Retailers are not always victims

Retailers are not always victims

Mobile distributors, dealers and retailers generally view clawback of commission as an injustice that they will fight at all costs. Over the years, the main argument has been that the operators are piling the risks for whether phones are used properly after sale, and at the same time creating the potential for abuse such as box breaking by the commercial deals that they alone decide.

The allegations against Woolworths and Comment Retail Services’ representatives are unproven at present, but the sting of them is that – if true – they would completely turn the first half of this argument on its head. Far from being unwitting victims with no visibility of what is going on, the allegations suggest that the retailer would have had an unusually clear view of an artificial trading pattern that would have cost the networks money.

That is why investigations need to take place to determine whether these allegations are true, and whether individuals have taken it upon themselves to act in a way that is inappropriate. Operators also need to ask themselves some tough questions. The second half of the age-old argument about clawback holds true. It is often a problem of operators’ own making. They continue to create the conditions in which box breaking can exist because of the deals they create. The peril is particularly great in prepay, which is the more active part of the market at present, and therefore is being targeted by both operators and manufacturers keen to secure their share.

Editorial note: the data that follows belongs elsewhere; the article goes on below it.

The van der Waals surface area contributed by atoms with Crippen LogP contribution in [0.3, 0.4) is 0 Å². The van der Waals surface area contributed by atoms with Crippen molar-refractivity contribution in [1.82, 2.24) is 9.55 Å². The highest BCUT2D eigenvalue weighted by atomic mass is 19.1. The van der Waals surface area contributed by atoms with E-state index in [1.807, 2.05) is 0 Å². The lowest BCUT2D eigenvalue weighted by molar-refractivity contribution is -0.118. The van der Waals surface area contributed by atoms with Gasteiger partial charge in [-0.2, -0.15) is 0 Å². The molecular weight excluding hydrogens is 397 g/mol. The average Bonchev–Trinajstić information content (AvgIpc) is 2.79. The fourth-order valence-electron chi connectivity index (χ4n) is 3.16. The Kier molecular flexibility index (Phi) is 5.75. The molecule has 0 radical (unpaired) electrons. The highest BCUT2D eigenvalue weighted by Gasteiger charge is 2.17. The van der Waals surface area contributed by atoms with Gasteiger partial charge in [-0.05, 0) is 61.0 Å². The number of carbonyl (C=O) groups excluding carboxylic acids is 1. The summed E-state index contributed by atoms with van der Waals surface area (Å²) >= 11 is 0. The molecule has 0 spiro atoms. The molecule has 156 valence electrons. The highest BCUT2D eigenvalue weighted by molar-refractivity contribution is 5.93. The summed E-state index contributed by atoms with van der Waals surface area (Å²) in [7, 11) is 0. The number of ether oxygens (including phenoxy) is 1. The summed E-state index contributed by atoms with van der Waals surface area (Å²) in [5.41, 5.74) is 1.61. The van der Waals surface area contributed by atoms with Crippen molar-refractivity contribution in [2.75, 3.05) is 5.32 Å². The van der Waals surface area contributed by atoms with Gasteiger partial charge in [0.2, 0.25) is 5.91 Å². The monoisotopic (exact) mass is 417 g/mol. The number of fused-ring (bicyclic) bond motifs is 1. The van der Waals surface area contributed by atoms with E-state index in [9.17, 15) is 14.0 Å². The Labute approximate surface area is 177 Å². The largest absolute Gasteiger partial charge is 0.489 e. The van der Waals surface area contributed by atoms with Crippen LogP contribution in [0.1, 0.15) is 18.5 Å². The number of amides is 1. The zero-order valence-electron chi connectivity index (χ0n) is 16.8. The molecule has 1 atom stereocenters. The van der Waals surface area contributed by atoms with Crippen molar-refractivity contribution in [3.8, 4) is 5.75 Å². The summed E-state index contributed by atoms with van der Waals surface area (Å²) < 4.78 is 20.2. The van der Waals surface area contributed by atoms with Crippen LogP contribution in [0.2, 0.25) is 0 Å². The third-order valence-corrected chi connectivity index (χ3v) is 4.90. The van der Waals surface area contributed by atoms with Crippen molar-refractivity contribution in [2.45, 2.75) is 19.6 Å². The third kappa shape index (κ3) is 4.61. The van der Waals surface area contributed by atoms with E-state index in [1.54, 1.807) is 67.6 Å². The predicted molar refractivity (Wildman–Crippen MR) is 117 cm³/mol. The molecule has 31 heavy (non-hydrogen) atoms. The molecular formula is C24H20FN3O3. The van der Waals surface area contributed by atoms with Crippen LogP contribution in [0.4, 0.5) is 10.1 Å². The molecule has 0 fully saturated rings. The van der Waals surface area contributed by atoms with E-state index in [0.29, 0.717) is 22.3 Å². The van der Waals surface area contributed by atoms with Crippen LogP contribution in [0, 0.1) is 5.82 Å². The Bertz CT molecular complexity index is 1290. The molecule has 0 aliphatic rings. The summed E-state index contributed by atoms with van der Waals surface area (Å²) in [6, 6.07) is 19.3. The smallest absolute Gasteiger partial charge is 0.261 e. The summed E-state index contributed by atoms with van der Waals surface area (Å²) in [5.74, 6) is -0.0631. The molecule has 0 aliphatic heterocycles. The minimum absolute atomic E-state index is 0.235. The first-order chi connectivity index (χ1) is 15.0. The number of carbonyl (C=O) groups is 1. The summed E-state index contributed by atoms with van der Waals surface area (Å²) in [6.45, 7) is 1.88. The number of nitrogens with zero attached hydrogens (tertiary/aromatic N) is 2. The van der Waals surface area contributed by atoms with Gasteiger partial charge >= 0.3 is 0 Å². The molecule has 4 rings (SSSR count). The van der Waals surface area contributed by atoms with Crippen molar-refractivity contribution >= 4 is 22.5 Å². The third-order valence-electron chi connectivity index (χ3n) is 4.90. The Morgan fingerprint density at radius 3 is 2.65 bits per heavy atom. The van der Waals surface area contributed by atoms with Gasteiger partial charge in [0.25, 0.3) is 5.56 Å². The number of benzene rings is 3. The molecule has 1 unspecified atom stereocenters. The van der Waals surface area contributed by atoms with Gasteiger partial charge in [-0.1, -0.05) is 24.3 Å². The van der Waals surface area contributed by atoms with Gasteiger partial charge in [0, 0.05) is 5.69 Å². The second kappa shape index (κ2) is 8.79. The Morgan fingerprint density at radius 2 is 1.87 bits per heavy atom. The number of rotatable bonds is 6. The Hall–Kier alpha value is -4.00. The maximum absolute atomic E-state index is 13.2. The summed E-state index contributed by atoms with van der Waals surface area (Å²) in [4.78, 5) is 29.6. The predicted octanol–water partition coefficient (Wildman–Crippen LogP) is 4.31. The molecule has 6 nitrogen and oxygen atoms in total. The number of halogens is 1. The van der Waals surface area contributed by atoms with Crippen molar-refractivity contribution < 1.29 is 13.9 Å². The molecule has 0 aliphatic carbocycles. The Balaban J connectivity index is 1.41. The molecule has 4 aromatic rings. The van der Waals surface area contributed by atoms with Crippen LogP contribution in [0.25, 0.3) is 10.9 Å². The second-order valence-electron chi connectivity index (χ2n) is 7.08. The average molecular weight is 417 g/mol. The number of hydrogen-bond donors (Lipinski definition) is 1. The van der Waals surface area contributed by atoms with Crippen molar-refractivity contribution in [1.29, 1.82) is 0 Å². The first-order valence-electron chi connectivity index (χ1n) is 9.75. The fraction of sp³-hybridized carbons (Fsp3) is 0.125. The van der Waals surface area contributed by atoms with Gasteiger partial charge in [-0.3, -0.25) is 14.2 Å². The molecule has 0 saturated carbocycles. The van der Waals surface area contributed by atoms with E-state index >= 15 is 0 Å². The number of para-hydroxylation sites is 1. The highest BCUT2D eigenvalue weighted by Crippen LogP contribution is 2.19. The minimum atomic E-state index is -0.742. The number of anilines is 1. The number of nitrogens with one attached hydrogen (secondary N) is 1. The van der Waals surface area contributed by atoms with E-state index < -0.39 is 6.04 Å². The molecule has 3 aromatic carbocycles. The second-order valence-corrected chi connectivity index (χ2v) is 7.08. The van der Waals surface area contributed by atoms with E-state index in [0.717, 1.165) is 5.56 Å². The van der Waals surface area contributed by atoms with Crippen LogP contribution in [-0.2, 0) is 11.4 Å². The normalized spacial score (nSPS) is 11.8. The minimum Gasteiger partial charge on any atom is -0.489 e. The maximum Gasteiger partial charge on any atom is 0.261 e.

Operators also need to ask themselves if they do enough to deal with situations when they suspect things are going awry. True, they have put in place tougher procedures for retailers, but there is a feeling, as with the cashback crisis last year, that they are too laissez-faire. Are managers in operator organisations looking hard enough at situations that should arouse concern? (There are tell-tale signs, such as premium rate phone activity or ‘lumpy’ activation patterns). Or if someone else, say a distributor, ends up carrying the can financially, are they still more interested in looking at the connection figures?


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